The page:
Mutterings about Mitt Romney’s Mormonism being unacceptable to evangelical Christians or Mike Huckabee’s convictions being a tough sell to the nonreligious lend valuable insight into the widespread misconceptions among the voting public. Whisper campaigns about Barack Obama somehow being a secret Muslim show how anxious so many people are to dangerously intertwine spiritual concepts with their governmental philosophy.
The robust separation of Church and State at the federal level that we enjoy as Americans was never intended as an attack on people of faith; rather, it was designed to guard against the sort of tribalism that ensues when this wall is not present. While religion could be established at the state level, it was understood for centuries that the federal government had no role in this sphere whatsoever. This is a concept that conservative Christians who view government meddling with suspicion should not scoff at, but instead readily embrace as a guarantor of social cohesion.
After all, why should government be involved in religious matters in the first place? If the only reason for government’s existence is to protect citizen’s life, liberty, and property, regardless of race or religion, why should they have any say on religion? Enforcing contracts and protecting the states from invasion are things that can be embraced by Christians, Jews, and agnostics alike. The few functions that Article 1, Section 8 of the Constitution grants to Congress are religiously neutral; this stems from its authors admiration for the ideas of localism.
Settling matters at the local level has long been a hallmark of America, a principle intended to apply as much to religion as the economy. Various religious groups will soon be pitted against one another in circular infighting if it is accepted that the central government is the arbiter of religious matters. Christianity would be reduced to just another special interest group grappling for scraps at Congress’s altar; the simple solution is to simply leave the federal government out of this matter completely.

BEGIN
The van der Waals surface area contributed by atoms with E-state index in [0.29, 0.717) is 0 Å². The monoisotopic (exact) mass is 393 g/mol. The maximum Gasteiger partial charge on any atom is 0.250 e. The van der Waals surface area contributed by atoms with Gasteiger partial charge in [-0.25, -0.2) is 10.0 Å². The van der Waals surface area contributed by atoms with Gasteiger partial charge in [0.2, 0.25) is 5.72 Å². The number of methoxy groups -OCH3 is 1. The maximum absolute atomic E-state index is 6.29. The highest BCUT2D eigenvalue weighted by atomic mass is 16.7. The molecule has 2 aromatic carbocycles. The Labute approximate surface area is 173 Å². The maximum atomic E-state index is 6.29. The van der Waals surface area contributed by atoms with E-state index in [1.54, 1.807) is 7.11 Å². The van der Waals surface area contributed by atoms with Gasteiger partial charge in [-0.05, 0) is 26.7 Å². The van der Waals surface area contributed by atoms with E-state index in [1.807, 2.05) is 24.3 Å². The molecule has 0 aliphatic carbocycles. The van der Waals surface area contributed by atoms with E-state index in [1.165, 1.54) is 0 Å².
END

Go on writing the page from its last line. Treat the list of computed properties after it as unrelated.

This is precisely what our Founders sought to avoid by leaving issues of religion out of Washington’s reach. Controversies ranging from same sex marriage to drug laws need to be settled at the level closest to the people as possible, whether by state government or various localities. Letting those in Washington have any say on religious issues or matters of personal conviction is a concept that should be abhorrent to anyone who holds that state’s rights and political decentralization are an essential component of our republic.
Of all world views, conservatives should be the least likely to assault Church/Stat separation. A commitment to limited government and greater personal freedoms requires that issues like these not be decided by the sort of coercive means found in Washington. This tenet was meant to be a safeguard for people of faith, not a bludgeon used against them. It allows individuals to live peaceably in communities where their worship experience is free from social engineering by some distant bureaucrat. Liberals and conservatives alike need to pause and reconsider their penchant for looking to Washington to solve all of society’s ills; fidelity to the Constitution would require nothing less.